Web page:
Overall, she said, the study suggests that light-blocking eye masks are a practical solution for people who may have difficulty sleeping in dark environments, such as those with children, nightlights or street lights.

How to manage lights at night

Look for an eye mask that is comfortable and fits well. Greco provided study participants with an eye patch with an elastic band for easy adjustment. She said she prefers softer, more comfortable fluffy stuff. You can also check out the 2023 Well+Being Gift Guide for eye mask (and earplug) recommendations.

Make your bedroom darker. Turn off irrelevant lights. Zee said she had covered the lights on the device with electrical tape. Blue light should be especially avoided.

Put away electronic devices. It will help you avoid notifications and other distractions. You’re training yourself to learn “this is your bedtime, try to go to bed,” said Greco, who puts her phone and laptop in another room to avoid distractions.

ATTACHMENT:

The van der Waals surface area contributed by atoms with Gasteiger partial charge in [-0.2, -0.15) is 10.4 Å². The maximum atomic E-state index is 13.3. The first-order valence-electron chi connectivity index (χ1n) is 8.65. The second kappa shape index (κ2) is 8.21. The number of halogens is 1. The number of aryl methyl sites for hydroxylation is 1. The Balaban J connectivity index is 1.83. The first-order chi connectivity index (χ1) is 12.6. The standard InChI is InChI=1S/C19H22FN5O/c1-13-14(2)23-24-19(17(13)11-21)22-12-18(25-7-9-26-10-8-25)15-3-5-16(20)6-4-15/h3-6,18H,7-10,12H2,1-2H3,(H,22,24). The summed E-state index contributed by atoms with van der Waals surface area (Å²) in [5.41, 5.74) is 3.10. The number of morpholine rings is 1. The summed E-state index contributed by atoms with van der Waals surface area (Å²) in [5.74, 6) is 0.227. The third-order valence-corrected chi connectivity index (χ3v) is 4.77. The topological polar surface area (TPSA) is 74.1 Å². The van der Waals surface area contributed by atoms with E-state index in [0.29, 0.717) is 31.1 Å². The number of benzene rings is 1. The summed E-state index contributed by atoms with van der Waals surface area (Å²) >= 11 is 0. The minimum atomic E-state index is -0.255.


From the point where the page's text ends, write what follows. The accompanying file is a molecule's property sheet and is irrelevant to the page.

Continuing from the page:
Try blinds or blackout curtains. Zee said she only wears an eye mask when sleeping on a plane but has blinds at home. (Zee says she has a blind that opens electrically in the morning without having to get up.) Blackout curtains can also be helpful, although they can make it difficult to get morning light.

Get more light during the day. Reducing nighttime light exposure is just part of a healthy, light diet. “As a doctor, I tell my patients that if they can’t be in darkness at night, then make sure they’re getting more light during the day,” which can partially offset the harmful effects of nighttime light and improve sleep, Zee says. .

Do you have questions about human behavior or neuroscience?e-mail [email protected] We may answer this question in a future column.